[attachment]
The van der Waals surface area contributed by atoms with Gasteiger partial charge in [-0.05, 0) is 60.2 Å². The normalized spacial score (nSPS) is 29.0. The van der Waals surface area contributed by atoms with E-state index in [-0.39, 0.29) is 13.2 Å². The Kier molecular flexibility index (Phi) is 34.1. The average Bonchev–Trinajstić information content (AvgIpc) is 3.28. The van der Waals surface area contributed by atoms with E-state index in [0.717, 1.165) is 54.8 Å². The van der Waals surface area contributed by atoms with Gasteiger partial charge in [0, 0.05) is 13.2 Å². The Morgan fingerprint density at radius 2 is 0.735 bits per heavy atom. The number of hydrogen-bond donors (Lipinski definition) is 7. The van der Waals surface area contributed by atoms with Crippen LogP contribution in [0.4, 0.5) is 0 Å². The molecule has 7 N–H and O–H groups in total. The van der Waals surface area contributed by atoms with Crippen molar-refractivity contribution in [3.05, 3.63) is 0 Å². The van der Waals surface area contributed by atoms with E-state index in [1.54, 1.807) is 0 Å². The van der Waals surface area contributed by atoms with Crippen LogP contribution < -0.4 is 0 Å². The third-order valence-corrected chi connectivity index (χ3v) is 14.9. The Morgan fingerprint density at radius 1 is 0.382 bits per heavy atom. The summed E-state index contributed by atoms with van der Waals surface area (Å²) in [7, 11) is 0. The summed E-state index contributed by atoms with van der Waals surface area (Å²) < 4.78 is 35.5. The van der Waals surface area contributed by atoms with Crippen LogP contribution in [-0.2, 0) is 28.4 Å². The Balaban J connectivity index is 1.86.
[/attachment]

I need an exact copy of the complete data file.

The van der Waals surface area contributed by atoms with Gasteiger partial charge in [-0.05, 0) is 60.2 Å². The normalized spacial score (nSPS) is 29.0. The van der Waals surface area contributed by atoms with E-state index in [-0.39, 0.29) is 13.2 Å². The Kier molecular flexibility index (Phi) is 34.1. The average Bonchev–Trinajstić information content (AvgIpc) is 3.28. The van der Waals surface area contributed by atoms with E-state index in [0.717, 1.165) is 54.8 Å². The van der Waals surface area contributed by atoms with Gasteiger partial charge in [0, 0.05) is 13.2 Å². The Morgan fingerprint density at radius 2 is 0.735 bits per heavy atom. The number of hydrogen-bond donors (Lipinski definition) is 7. The van der Waals surface area contributed by atoms with Crippen LogP contribution in [0.4, 0.5) is 0 Å². The molecule has 7 N–H and O–H groups in total. The van der Waals surface area contributed by atoms with Crippen molar-refractivity contribution in [3.05, 3.63) is 0 Å². The van der Waals surface area contributed by atoms with E-state index in [1.54, 1.807) is 0 Å². The van der Waals surface area contributed by atoms with Crippen LogP contribution < -0.4 is 0 Å². The third-order valence-corrected chi connectivity index (χ3v) is 14.9. The Morgan fingerprint density at radius 1 is 0.382 bits per heavy atom. The summed E-state index contributed by atoms with van der Waals surface area (Å²) in [7, 11) is 0. The summed E-state index contributed by atoms with van der Waals surface area (Å²) < 4.78 is 35.5. The van der Waals surface area contributed by atoms with Crippen LogP contribution in [-0.2, 0) is 28.4 Å². The Balaban J connectivity index is 1.86.